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about the reuters interview was parafriesed. we don't know what was said. i want to read one part of what he said. he said in the reuters interview i have many more documents to report on including once about the uk where i'll now focus more. i will be more aggressive, no the less in reporting. essentially, is this a sort of threat essentially saying you know what? you did something i don't like and now i'm going to take it out on your government? >> well, what he was saying is that he was going to do this anyway. but now he's going to redirect his energy towards the british documents. he has documents that expose surveillance and other you know, alleged wrongdoing in the united states and britain and russia and china all across the world. and so now he's saying he's going to prioritize britain after they detained his partner. >> ryan, is that sort of typical journalism? one of the things green wald tried to do is assert himself as a journalist in the finest
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tradition of journalism but it does sound like he's saying i'm going to take punitive action here. that's not what he said in his buena vista interview with reuters. he said you did this to my participant and now i'm going to really direct my efforts at britain. >> green wald, what's not in the tradition of traditional journalism. he's never really claimed to represent traditional journalism. he is a type of journalism that has a long tradition, especially in great britain where kind of you know, the more adversarial approach is quite common and is mainstream there. that's always been green wald's style. it worked for him in the sense that he got these ed snowden documents because he was so outspoken in his support of civil liberties. so you know, he's the one that is internationally acclaimed for that. it also comes with tons of draw backs because he has a ton of enemies in the journalistic world, david gregory openly asked him you know beak why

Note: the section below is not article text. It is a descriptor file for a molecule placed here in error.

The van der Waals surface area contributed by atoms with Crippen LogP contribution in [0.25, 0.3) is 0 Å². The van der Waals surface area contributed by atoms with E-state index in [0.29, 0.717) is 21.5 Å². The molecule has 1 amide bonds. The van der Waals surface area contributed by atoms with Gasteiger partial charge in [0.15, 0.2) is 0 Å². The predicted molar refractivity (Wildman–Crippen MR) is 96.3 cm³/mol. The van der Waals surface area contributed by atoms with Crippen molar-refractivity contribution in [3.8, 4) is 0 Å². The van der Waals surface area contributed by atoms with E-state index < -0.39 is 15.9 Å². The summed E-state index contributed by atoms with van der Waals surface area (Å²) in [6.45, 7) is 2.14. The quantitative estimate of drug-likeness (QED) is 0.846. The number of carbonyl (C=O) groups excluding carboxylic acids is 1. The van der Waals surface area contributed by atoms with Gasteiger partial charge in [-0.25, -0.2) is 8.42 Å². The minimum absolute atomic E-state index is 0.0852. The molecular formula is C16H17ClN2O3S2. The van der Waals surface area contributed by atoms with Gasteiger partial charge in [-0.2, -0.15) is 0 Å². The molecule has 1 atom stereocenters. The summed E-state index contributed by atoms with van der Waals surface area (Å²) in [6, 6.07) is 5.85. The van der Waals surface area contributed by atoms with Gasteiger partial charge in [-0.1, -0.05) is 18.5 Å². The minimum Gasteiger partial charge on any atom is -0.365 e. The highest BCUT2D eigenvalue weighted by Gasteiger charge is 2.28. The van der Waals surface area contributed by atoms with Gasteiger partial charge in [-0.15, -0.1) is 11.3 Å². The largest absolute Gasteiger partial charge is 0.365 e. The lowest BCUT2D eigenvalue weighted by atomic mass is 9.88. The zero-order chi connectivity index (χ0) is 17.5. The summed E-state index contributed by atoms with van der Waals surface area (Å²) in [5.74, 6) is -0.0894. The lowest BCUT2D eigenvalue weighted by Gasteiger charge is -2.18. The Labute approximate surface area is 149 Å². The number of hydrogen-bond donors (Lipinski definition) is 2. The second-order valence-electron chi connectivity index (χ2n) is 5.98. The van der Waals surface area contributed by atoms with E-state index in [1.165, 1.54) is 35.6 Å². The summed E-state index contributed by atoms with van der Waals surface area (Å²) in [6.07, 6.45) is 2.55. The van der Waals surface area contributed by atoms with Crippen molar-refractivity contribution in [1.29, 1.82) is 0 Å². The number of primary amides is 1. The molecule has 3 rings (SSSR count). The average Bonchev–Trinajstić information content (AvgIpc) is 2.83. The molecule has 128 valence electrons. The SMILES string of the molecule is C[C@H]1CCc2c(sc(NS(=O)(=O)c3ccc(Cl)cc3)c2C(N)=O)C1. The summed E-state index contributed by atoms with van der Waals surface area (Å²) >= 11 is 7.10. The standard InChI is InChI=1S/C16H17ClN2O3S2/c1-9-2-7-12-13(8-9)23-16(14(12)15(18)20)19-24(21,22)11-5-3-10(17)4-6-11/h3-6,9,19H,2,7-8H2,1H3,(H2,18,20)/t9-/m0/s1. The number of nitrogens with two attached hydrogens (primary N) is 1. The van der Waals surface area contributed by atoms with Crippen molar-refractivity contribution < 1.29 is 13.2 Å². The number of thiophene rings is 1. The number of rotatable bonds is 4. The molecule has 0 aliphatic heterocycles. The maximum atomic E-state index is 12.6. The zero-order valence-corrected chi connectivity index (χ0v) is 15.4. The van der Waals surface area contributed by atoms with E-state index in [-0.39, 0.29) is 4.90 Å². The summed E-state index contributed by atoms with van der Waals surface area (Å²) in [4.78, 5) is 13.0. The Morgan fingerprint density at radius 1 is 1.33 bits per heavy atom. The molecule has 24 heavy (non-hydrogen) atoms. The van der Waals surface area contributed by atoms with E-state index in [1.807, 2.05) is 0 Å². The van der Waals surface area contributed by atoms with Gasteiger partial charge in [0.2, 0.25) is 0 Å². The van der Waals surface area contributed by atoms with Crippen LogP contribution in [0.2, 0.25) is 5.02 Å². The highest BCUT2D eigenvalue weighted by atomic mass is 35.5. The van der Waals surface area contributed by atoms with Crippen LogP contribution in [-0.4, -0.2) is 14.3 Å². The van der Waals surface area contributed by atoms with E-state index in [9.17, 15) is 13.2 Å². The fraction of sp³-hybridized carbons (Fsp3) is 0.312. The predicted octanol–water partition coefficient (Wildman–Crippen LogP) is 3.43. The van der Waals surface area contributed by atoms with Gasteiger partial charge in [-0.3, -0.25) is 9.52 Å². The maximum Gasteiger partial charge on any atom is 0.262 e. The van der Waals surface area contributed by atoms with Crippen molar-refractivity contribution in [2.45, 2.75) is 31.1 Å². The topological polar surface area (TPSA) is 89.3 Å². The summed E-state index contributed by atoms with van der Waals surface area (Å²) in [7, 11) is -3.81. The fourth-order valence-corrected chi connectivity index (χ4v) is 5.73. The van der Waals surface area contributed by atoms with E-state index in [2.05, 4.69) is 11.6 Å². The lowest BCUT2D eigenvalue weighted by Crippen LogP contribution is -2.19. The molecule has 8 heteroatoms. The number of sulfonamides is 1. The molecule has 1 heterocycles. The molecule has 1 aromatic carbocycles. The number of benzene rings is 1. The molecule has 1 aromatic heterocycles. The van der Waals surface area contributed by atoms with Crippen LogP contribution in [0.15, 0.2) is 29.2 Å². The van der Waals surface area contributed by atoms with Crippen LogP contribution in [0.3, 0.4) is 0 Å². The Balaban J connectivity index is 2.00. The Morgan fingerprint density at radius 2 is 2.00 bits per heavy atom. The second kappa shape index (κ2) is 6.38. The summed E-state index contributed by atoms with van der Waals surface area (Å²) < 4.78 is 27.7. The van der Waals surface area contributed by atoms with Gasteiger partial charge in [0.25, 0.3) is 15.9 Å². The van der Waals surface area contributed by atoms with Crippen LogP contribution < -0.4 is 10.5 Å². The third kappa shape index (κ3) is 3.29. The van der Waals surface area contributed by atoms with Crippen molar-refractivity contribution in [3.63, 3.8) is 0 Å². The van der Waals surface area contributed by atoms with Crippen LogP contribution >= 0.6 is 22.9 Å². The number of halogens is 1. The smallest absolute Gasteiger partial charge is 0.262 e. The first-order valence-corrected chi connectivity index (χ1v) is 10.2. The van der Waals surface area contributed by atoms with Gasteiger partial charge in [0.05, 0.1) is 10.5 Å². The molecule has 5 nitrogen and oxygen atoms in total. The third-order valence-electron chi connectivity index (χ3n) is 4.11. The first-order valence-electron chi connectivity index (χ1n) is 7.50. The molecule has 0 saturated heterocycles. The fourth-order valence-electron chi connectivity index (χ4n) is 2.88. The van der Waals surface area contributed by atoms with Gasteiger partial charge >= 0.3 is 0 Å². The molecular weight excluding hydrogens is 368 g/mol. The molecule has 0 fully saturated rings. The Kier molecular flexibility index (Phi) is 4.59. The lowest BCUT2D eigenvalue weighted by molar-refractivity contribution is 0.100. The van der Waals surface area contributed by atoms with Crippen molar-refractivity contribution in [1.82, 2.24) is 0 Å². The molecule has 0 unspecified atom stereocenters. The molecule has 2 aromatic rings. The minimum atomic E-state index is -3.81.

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aren't you in prison. and you know, so it does cost him support and it costs him some capital. but he's following the style that he has had his entire career. >> jonathan, are you at all troubled by the situation here on either side? on the one hand, you had david miranda detaineded. he wasn't just on vacation in britain. he was meeting with one of the other journalists the guardian writer who participated in exposing the snowden secrets. so he was there acting in sort of a journalistic capacity himself. are you, i don't know, are you troubled by that, or are you troubled by green wald? it is a sense he's saying look, i'm going to take punitive action here. that is not typically the way journalists can what to report and what not to report. >> right. i think ryan hit the nail on the head in sort of describing glenn green wald. is he adversarial. he's rather acerbic. to say because something happened to his partner he's now
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going to focus more on britain, that's not the way we work. but he's not a traditional journalist, one. with regard to david miranda, look, what happened to him is troubling in that you know, here's this person who we had not heard about before who we didn't know was a part of this story. all we knew when the story broke was that he was glenn green wald's partner and being detained just because. now we find out he was going over to berlin to i guess he was acting as a courier between green wald and the fellow, his fellow reporter in berlin. that makes him more a part of this more a part of this story and you know, trying to figure out, okay, what exactly what is his role. it does now knowing this store the of now explains why the british authorities took his thuv drives and his laptops and his cell phones and his game console, but still, when you look at the british law and how